Thursday, November 1, 2012


Dave and Sophia in 1993 at the Source of the Nile River in Uganda

                As our family prepared to leave Africa’s Great Lakes for the Great Lakes of North America many memories filled our minds.    Old values of our region resonated.    Two captured our attention.    Those two are dignity and generosity.     Yet, in a world where our human nature wrestles with her dark side contradictory values also raised their head.    The contradictory values are prejudice and opportunism.     My bzee (elders) called me to a better way.  Our dignity and generosity are not for sale.

                My first interactions with Rwanda happened in Uganda, the nation to Her east.    In those early days I heard “Rwandan” used as an adjective.   In the best use of “Rwandan” as an adjective it spoke of “Rwandan dignity,” and “Rwandan generosity.”    In my early months of learning Uganda I once traveled with my university friend, Charles Guma to spend the weekend with his family in the village.   His home village was in southwestern Uganda with a contingent of Rwandan refugees.   I’ll never forget watching an old Rwandan woman walk through the village with every eye following her movement.   Guma noticed me watching the old woman, and whispered, “She is a Rwandan refugee.”   Whatever her predicament she would never surrender her dignity.    Her approach to adversity made her unforgettable.

Lydia Bagira and her sons, Emmy and Joel
                My family’s naivety in our first months in Uganda met their match as we tried to clear our shipment through a corrupt Uganda Revenue Authority system.    Our possessions were held for months.    We were fortunate to hire a Rwandan refugee, Lydia Bagira as our housekeeper.   We had enough salary to pay her, but no dishes to cook or eat upon.    Our Rwandan refugee house keeper’s dishes became those we cooked and ate up.   Her generosity in the midst of adversity was unforgettable.   

                We marveled at Rwandan dignity and generosity. 

                Yet in certain situations humanity enters circumstances where our dignity meets opportunism, and our generosity is bombarded by prejudice.    Kigali yard sales seem to bring out our community’s demons and angels.    (For prior writing on Kigali Yard Sales as a tool to understanding see   Kigali is rapidly becoming the place to be for expatriates in Africa.   Rwanda has limited supply of goods.   Many of those goods are expensive.    An expatriate leaving sale brings out the desire to both bless the departed and loot his property.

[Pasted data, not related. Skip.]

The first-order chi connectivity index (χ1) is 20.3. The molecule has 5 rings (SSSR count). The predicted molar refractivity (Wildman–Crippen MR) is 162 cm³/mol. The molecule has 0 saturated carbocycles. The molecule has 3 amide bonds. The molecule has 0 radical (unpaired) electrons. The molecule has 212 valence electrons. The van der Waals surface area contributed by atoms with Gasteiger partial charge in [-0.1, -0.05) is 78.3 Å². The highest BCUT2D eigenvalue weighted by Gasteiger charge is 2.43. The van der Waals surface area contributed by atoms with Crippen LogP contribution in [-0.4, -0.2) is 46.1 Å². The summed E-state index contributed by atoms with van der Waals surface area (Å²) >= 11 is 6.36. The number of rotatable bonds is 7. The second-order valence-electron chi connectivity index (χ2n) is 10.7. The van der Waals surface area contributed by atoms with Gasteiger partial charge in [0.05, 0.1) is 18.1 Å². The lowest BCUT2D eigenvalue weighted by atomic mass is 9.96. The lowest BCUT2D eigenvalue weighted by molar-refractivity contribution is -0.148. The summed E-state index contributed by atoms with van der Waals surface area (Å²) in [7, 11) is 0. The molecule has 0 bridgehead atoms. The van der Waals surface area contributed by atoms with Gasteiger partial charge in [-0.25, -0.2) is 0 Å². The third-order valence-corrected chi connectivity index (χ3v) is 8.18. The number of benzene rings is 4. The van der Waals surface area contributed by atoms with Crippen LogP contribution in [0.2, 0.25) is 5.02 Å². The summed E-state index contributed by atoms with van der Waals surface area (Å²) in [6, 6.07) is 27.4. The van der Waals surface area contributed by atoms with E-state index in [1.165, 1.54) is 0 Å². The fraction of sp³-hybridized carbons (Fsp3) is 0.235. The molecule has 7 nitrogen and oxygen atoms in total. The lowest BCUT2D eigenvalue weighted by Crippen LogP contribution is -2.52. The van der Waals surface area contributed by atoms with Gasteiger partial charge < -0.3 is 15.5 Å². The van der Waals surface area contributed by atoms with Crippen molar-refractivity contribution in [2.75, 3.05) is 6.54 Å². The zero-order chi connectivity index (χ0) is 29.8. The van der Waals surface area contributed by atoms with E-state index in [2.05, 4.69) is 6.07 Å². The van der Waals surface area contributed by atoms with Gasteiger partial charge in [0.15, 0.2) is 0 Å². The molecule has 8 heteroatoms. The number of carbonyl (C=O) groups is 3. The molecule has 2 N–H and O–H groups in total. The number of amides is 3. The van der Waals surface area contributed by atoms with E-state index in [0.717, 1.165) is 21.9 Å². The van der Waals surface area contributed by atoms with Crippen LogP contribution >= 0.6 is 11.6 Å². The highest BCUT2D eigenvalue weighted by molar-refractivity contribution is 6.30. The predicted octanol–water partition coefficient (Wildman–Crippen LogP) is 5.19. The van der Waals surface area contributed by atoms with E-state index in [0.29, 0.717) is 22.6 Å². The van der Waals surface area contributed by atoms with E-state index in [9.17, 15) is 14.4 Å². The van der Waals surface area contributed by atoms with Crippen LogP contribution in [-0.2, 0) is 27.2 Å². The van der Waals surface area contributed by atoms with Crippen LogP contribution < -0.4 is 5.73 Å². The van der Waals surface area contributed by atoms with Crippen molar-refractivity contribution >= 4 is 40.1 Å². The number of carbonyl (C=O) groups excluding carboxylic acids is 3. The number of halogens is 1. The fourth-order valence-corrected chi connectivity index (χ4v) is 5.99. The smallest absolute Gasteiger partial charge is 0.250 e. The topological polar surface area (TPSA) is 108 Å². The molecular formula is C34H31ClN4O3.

Marguerite Nyagahura and Eron Asimwe Nsenga blessing our departure
                My family came to Rwanda as missionaries – trusting our sustenance to God while convinced we had been called to plant an English church with a good children’s program.   We left as missionaries – trusting our sustenance to God while convinced we had been called to serve Great Lakes Diaspora in the USA.   God has been exceedingly gracious to us.   We have the immense wealth He promised in friends and experience.   We also somehow found the resources to invest millions of dollars into Rwanda.   Yet, in the process we have no savings or guaranteed salary.     Thus our Kigali Life yard sale purpose was to gather the resources for a new start in the USA.   Our prices were as high as we could consider just and reasonable.   Also, we chose to sell almost everything.   With the sale all our lives were fully exposed to strangers.

                Thankfully, the vast majority of our possessions sold rapidly and for prices that we considered reasonable.   Most respected our dignity and came with a generous spirit.   Yet as our sale wound down we had some large unsold items and an increasing number of visitors who came seeking an opportunity.    They may have seen the color of our skin or the financial resources of our faith mission, and with prejudice concluded we were the wealthy from whom to steal.     These opportunists were not defined by ethnicity, race, or nationality.   They had been overcome by humanity’s demons.   In fact, the worst opportunists shared my skin color and some shared my passport’s origin.    To spend my final days in Rwanda haggling with opportunists would strip my family of our dignity.   

Ruth, Gabriel Mugisha Jacobs at CCR Christmas 2011 with Hixson girls
 We remembered Rwandans of old, and made a choice.    All that remained would be given away.   We would bless those people and institutions who had blessed us.   Our dignity and our generosity were not for sale.   We made a list.   We made a few phone calls to confirm our generosity would be accepted.   We loaded our former possessions.   We delivered to friends.    We thanked God for years in Africa’s Great Lakes that taught us such values.   We were no heroes, but we had known heroes.

                A few days after the delivery we spent our final Saturday packing our unsellable memories for an air shipment to Cyikago (Chicago), USA.   In the process we ran out of packing material.   We spent a few hours with a Rwandan friend trying to find more, but Kigali’s supply of good packing material was limited.   Exhausted we stared at one another.   Then we had a memory.   Many of us in Rwanda have come from abroad with shipments.   We sent phone texts (sms) to our fellow returnees asking if any had stored packing material.   Many wrote, “Yes.”  We asked them to bring it to Christ’s Church of Rwanda (CCR) during our final Sunday for packing.   Our Kigali community brought more packing material than we could use.   As we sought to return to the generous they just instructed CCR to keep it for the next sojourner.     We stood amazed.   In Rwanda our dignity and our generosity are not for sale.

No comments:

Post a Comment